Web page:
Features
Trucker Chronicles

by René Tankersley, feature editor

Have you ever heard of a KIT stop? Neither had owner-operators Barry and Rae Ann Lorenz, who learned about KIT stops the hard way when they ran into some problems while driving through Shelbyville, KY. They were stopped, pepper sprayed, pulled from their truck and arrested on charges of resisting arrest, refusing to comply with a police officer's orders, refusing an inspection and holding the left lane.

The acronym KIT stands for Kentucky Intervention Traffic stop. In a KIT stop, the law enforcement officer contacts the driver over the CB radio and has the driver bring his/her paperwork back to the patrol car.

The evening of March 8, 2000, the Lorenzes were hauling their loaded tanker eastbound on Interstate 54 in Shelby County, KY, on their way home to North Carolina. Rae Ann was driving while Barry slept in the sleeper of their 2000 International 9400I 72 Hi-Rise Pro-sleeper.

To avoid some rough spots in the road, Rae Ann pulled into the left lane. Then, a car came up fast behind the truck, moved to the left and then to the right and flashed its high beams. Rae Ann wasn't sure what the vehicle behind her was going to do, so she waited until she knew the car was staying behind the truck. Then she signaled and returned to the right lane. The car behind her turned on its blue lights. As she pulled over, she woke up Barry.

Rae Ann waited with her hands on the steering wheel in plain sight and her seat belt still buckled, as she was taught in truckdriving school. She expected an officer to come to her door and ask for her paperwork, but instead this person was waving a flashlight up and down at the rear of the trailer. Then, a man's voice came over the CB radio, "Trimac, do you have your radio on?"

When Rae Ann replied "yes," the unidentified man then told her to bring her paperwork and come to his car. Barry took the CB microphone and answered back that his wife would not leave the truck, but the officer could see the paperwork in the truck.

"I was having doubts about his identity at this time due to the way he was acting, as it was contrary to the actions of any other law enforcement personnel that I have had dealings with," Barry explained.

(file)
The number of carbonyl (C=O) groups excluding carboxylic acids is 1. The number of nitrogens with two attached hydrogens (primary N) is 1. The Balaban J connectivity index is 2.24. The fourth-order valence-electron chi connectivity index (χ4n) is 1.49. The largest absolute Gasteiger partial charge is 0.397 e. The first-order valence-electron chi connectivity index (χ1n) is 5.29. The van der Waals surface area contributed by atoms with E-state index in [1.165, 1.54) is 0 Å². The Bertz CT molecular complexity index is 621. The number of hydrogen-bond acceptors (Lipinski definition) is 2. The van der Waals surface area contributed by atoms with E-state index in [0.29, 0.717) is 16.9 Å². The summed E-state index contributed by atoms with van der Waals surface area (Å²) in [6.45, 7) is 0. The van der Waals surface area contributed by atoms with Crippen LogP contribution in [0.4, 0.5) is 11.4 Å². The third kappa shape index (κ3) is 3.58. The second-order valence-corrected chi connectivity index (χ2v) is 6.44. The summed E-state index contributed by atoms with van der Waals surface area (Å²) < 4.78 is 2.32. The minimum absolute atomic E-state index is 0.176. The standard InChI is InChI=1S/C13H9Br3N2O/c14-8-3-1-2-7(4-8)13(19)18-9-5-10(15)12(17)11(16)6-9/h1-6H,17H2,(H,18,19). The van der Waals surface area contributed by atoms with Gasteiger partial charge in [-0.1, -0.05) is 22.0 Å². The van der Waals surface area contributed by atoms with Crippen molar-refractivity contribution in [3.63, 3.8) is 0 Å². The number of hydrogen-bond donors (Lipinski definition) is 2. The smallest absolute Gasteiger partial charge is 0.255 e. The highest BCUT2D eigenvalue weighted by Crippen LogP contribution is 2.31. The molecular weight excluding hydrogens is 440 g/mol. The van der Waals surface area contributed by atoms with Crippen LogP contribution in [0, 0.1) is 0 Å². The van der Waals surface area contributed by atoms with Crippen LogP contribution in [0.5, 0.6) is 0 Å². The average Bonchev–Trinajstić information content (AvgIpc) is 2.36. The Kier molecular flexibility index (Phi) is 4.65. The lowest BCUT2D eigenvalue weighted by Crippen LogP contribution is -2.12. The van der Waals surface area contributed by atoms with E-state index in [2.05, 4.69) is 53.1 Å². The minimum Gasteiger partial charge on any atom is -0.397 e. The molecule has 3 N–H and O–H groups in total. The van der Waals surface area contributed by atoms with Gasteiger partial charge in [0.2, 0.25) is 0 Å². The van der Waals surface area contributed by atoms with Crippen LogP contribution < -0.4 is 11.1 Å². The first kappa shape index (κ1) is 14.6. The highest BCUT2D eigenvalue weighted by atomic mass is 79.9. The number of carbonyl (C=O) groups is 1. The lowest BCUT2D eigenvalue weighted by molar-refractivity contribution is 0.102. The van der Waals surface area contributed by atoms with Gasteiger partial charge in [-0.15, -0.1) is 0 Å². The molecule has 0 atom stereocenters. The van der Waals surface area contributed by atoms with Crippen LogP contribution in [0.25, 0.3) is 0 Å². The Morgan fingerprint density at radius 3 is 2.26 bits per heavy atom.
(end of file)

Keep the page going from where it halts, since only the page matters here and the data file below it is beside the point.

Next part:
The Lorenzes say the still unidentified man came up to the driver's door, shined his flashlight in Rae Ann's face and screamed, "I told you to come back to my car."

"I could not see his uniform due to the flashlight shining in my eyes and my head was down trying to clear my vision," Rae Ann said. Barry then stuck his head out of the bunk and repeated, "My wife is not going back to your car. I will be glad to give you any paperwork you need."

The Lorenzes say the man then threatened to arrest her for not following his orders and for refusing an inspection. When Barry explained they were not refusing anything, the man threatened to arrest him too. Barry asked to see the man's supervisor before things went any further.

"With that this person jumped on the first step and reached over me and sprayed by husband in the face with pepper spray," Rae Ann said. "My husband stumbled back onto the bed and this person grabbed my left arm and tried to pull me out of the truck, saying, 'I told you to go back to my car.'"

"My husband grabbed my right arm to pull me back in and told him, 'I told you she is not going back to your car.' This person jumped up on the next step of the truck and sprayed my husband again in the face. At this time he pushed me off the driver's seat into the floor. My legs were between the seats and my upper torso was in the bunk area. This person jumped over me, knocking off my glasses and tackling my husband in the bunk, and sprayed him again. This time I got some of the drifting spray in my mouth and down my throat."

Barry added that the man tackled him in the sleeper screaming, "I'll show you who is in charge here."

"I asked him if he was nuts and he stated to me that 21 highway patrolmen had lost their lives and he wasn't going to be 22," Barry said. "He never asked for paperwork when he was beside the truck. All he was concerned about was getting my wife out of the truck and into his car."